Xiofan Amy Li on Chinese aesthetic traditions

 Dr Xiaofan Amy Li, Lecturer for the Department of Comparative Literature, has published an article in the latest edition of the journal Word & Image, Volume 34, Issue 3entitled ‘A Distant Dream: Balthus, Henri Michaux, and the Chinese Aesthetic Tradition’.

Balthasar Klossowski de Rola (1908-2001), known as Balthus, was a Polish-French artist; and Henri Michaux (1899-1984) was a Belgian-born poet, writer, and painter. The constant echo of a seemingly ‘Chinese aesthetics’ in Balthus’s and Michaux’s works gives rise to a few important questions: how do Balthus’s and Michaux’s creative practices and works engage with and re-invent the Chinese aesthetic tradition? What new understandings of Balthus and Michaux will be revealed if they are seen in the light of Chinese notions about painting, calligraphy, and poetic imagery? What would this say about the relation between artistic influence and creativity, especially in the case of the transformation of aesthetic forms and ideas across cultures and time? By discussing how Balthus’s figurative and landscape paintings relate to the Zhuangzi’s dream imagery and Song dynasty shanshui (mountain-water) paintings, and how Michaux’s ink paintings are integrated into his critical endeavor to break away from Orientalist stereotypes, it is argued that both artists are transformed by the Chinese aesthetic tradition, as well as actively transform how it is understood.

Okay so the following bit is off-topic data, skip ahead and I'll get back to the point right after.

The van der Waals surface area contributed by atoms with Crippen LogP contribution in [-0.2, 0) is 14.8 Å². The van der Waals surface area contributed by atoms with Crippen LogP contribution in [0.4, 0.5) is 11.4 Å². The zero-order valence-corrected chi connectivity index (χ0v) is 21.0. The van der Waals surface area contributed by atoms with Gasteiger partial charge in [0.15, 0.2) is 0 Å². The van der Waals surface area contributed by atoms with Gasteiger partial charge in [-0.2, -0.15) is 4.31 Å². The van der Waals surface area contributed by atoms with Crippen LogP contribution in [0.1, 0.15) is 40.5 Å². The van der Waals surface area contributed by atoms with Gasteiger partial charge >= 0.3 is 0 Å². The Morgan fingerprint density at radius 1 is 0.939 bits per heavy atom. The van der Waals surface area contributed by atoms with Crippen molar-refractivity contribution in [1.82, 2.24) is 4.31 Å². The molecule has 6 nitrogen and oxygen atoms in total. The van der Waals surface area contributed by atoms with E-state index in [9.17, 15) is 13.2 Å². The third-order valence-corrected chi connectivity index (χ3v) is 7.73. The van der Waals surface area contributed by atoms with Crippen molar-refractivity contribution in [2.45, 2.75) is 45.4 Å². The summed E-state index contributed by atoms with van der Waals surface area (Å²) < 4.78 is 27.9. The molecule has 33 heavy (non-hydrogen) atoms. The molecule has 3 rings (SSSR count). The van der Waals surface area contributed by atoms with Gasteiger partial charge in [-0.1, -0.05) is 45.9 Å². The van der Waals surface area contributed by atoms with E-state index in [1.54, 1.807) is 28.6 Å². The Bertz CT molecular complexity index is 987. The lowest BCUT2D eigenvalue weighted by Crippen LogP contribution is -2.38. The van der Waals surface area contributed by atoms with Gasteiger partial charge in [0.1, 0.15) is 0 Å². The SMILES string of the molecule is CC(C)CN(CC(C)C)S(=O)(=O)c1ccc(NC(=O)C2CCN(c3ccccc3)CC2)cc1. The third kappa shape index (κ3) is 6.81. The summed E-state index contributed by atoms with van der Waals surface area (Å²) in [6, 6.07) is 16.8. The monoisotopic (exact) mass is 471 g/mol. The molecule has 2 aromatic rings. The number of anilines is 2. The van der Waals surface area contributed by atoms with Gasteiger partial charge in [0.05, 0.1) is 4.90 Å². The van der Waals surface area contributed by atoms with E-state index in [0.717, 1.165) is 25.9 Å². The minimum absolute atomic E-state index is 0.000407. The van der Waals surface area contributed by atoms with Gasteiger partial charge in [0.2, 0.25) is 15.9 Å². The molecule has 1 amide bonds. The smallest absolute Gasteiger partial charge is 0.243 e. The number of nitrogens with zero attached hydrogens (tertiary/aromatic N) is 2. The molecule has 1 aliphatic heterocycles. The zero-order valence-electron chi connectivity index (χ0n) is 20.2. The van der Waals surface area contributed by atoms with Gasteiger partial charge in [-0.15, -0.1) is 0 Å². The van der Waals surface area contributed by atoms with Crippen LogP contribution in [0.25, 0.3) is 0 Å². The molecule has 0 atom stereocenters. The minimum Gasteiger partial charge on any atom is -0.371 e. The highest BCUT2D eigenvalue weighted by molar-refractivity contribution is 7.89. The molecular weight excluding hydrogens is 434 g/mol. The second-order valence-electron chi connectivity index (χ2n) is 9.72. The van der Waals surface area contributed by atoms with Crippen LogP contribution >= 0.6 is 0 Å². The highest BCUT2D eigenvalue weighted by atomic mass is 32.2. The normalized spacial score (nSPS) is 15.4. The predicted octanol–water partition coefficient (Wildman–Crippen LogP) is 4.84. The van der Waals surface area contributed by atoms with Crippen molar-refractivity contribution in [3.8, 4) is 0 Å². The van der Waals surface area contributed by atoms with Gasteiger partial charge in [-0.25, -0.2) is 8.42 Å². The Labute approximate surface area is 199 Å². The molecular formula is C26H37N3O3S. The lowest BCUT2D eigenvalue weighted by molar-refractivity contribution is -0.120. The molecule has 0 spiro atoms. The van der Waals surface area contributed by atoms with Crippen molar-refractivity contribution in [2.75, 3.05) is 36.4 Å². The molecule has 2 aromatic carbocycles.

More specifically, the article focuses on aspects of Balthus’s and Michaux’s works. The article then reflects comparatively on how both Balthus and Michaux absorbed and reworked aesthetic forms and notions in Chinese literature and art in a way that is distinctly different from Orientalist representations of the Far Eastern Other. Through these reflections, it is argued finally that Balthus and Michaux not only are transformed by the Chinese aesthetic tradition, but also actively transform it, making one rethink the notion and uses of ‘Chinese aesthetics’ as well as artistic creativity.

Read the full article here.